Why isn’t stuff like the sun and Jupiter blurry around the edges? They seem to look like their edges are sharp and distinct:

This was surprising to me when I started thinking about it a few months ago. I thought they were made out of gas, and my understanding was that when you have a bunch of gas gravitationally attracted to something, it ends up spreading out. For example, the Earth’s atmosphere decays in pressure gradually from the surface up to space. I would have thought that Jupiter would also decay in pressure gradually, which I’d have thought would make it look blurry around the edges. What gives?

A couple months ago, I asked this to Sebastian Conybeare and we tried to calculate the answer to a simple version of this question, only to be mystified by our calculations giving us answers that seemed physically impossible. Sebastian eventually figured out what was going on, and I think that it taught me something really interesting about statistical mechanics.

Sebastian and I tried to answer the following question: Suppose you have a bunch of ideal gas out in space, attracted to itself by gravity. You leave it for a long time and come back to observe it. What’s the density distribution of the gas?

Our guess is that it would end up being spherically symmetric, with higher density in the middle and density that falls off to the sides.

So we tried to calculate the answer. Here’s the calculation we tried to do. Imagine that there are a bunch of weightless thin sheets suspended in the atmosphere, buffeted by the pressure above and below. If the atmosphere is at equilibrium, the sheets won’t move, because the pressure distribution isn’t changing. Now, we can consider each of these sections of atmosphere. Each of these experiences a compressive force from all the rest of the atmosphere above it resting on it, and also experiences an expansive force from its own pressure. If things are at equilibrium, these forces are equal. So to calculate the equilibrium, we just make an equation saying that these two forces are equal and solve the resulting equation for the density as a function of height.

But the answers you get don’t make sense. In particular, the equation you get for density implies that the atmosphere extends infinitely, and pressure doesn’t go to zero.

We were pretty surprised by this answer, and pretty skeptical of our algebra, so we tried answering a similar simpler question. The Earth’s atmosphere has a density which decays approximately exponentially with height. To derive this, you approximate gravity as constant. What happens if you instead relax this assumption and treat gravity as the inverse square law force that it actually is? We did similar math on that problem and got another answer that doesn’t normalize.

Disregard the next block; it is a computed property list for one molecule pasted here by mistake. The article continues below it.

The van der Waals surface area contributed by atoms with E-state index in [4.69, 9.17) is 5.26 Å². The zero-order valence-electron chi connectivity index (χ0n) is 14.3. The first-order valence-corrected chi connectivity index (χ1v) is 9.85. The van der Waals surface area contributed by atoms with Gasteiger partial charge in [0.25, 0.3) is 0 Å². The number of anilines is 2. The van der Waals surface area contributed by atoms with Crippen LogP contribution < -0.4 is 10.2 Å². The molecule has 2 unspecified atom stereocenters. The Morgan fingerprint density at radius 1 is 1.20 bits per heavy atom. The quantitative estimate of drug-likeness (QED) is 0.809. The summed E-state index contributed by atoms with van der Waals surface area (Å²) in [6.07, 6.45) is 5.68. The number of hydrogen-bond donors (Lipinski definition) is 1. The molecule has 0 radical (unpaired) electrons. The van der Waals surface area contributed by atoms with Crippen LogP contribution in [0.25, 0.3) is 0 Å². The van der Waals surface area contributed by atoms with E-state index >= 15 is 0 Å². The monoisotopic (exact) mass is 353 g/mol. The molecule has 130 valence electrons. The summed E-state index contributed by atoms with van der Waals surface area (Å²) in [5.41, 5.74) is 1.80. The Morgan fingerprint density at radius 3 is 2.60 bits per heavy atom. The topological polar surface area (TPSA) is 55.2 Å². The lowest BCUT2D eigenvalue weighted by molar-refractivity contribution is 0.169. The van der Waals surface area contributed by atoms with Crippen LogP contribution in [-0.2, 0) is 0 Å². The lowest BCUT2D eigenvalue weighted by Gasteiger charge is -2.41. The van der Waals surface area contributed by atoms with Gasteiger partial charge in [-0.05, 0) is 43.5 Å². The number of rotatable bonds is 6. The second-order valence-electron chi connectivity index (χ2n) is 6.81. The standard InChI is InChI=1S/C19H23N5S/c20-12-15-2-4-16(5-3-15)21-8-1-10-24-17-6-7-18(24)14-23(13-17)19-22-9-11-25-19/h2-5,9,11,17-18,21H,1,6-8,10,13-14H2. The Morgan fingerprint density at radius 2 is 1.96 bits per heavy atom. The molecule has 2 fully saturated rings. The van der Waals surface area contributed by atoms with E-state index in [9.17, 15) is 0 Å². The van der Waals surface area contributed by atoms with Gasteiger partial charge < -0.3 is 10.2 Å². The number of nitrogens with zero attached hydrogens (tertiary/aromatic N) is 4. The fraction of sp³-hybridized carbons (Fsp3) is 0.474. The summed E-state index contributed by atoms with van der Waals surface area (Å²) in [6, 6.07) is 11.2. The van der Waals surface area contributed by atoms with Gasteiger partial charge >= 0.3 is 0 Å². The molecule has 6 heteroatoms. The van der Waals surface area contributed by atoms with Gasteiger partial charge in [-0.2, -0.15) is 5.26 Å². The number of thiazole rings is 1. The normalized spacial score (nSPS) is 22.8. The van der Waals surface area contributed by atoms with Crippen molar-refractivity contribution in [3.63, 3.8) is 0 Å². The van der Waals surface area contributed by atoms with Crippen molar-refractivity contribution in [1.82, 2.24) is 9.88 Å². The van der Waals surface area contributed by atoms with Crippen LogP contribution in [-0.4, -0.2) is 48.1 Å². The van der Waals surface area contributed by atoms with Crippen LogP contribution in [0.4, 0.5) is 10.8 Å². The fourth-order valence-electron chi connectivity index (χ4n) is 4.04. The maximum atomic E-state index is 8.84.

At this point, Sebastian realized what was going on. The problem is escape velocities. When you have a bunch of particles orbiting around a planet, exchanging energy via gravitational interactions, it’s possible for one of the particles to randomly obtain enough energy that it can escape the gravitational pull of the planet and shoot off towards infinity. This happens over and over again until the remaining gravitationally bound particles don’t have enough energy for any of them to escape. This happens in both the self-gravity case and the atmosphere-around-a-planet case.

Sebastian looked into this a bit more and then found that if you have an ideal gas at thermal equilibrium in some potential, the density at a position is proportional to exp(-V), where V is proportional to the potential energy at that position. In both the cases we discussed here, the potential goes to zero, which means that according to that rule the density in thermal equilibrium never gets below some threshold, no matter how far away from the center of mass you get. So you definitely don’t get a normalizable density function.

So atmospheres and gravitationally bound clumps of mass are both ephemeral; after you wait long enough, they’ve all dissipated. (And for bonus fun: The fact that they don’t have thermal equilibrium is basically a result of the fact that you’re always going to be able to look at the density distribution and figure out how long the system has been evolving, because the longer you wait the further out the particles will have spread.)

I guess one moral of this story is that thermal equilibrium doesn’t really happen in the real world, at least according to classical mechanics. Gravitational and electromagnetic forces go to zero at infinity, which means that no system held together by gravity or electric forces is stable. I feel like it would have been good if this fact had been mentioned when I was learning statistical mechanics.

I’m amused by how when I saw the calculations demonstrating that atmospheres are in thermal equilibrium with exponentially decaying pressure, it wasn’t explained to me that approximating gravity as constant isn’t just algebraically convenient, it’s required to get a solution at all.

After I posted this to Facebook, a bunch of people replied with things like

As far as the sun is concerned, the sharp edge you’re seeing is not a density dropoff, but is instead the depth at which photons can escape. There’s lots of gas that extends past that point but which is invisible.

I think that this misses my core point. Here’s a graph of the density of the Sun as a function of radius (from here):

And another, which particularly emphasises the rapid dropoff at the edge:

And here’s Jupiter, from here:

Both of these are extremely rapid drops at the edge; I remain confused.

I’m sure that the answer is obvious to someone, but I still don’t know what it is, and don’t feel bothered enough to spend more time looking it up.